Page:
The Milky Way Galaxy in which the Sun dwells, in common with many other galaxies of similar type, consists of a large mass of stars drawn by gravitational forces into the form of a relatively flat disc. The disc is rotating, with the dense central body of stars moving at greater speeds than those towards the rim of the disc. As a result, the pattern of stars within the Galaxy as viewed from directly above or below the disc has formed into a spiral.
Because of localised gravitational variations, the spiral pattern has itself formed several distinct 'spiral arms', where particularly large numbers of stars can be found.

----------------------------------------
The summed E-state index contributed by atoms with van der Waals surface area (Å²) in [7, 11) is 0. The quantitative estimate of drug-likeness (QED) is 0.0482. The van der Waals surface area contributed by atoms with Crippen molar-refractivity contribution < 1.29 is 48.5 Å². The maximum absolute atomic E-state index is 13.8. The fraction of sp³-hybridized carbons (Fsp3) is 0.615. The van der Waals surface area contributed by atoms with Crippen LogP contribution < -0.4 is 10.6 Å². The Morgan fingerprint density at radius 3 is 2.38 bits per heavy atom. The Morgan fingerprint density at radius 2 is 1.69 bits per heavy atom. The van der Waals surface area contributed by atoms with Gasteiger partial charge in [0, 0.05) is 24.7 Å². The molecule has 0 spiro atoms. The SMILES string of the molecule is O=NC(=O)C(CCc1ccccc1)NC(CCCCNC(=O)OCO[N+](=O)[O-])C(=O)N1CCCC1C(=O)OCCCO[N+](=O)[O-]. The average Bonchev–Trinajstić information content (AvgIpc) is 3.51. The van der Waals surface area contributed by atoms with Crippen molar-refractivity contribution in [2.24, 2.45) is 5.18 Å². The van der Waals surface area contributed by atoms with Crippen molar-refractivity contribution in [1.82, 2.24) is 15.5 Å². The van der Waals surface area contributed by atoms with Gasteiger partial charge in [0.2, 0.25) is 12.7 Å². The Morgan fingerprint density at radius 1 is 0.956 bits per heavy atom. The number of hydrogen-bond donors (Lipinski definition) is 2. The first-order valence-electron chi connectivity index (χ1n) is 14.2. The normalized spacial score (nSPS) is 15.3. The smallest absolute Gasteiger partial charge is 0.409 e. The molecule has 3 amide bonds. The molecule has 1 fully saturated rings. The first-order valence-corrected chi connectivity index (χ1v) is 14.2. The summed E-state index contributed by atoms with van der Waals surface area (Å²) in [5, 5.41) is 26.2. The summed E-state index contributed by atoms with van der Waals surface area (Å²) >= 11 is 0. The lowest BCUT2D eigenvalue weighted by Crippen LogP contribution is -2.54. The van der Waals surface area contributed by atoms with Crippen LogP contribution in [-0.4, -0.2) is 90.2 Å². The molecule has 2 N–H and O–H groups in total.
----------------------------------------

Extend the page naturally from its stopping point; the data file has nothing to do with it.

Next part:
The Cygnus Arm (also known as the Outer Arm; the Norma Arm; the Cygnus-Norma arm) is one of four major spiral arms extending from and around the central hub region of the Milky Way Galaxy. The Cygnus arm has a radius of 15.5 ± 2.8 kiloparsecs and lies outside the Perseus Arm. It is named for the Cygnus constellation, through which the Arm as seen from Earth passes.
The 'Norma Arm' is that part of the Cygnus Arm closest to the galactic hub.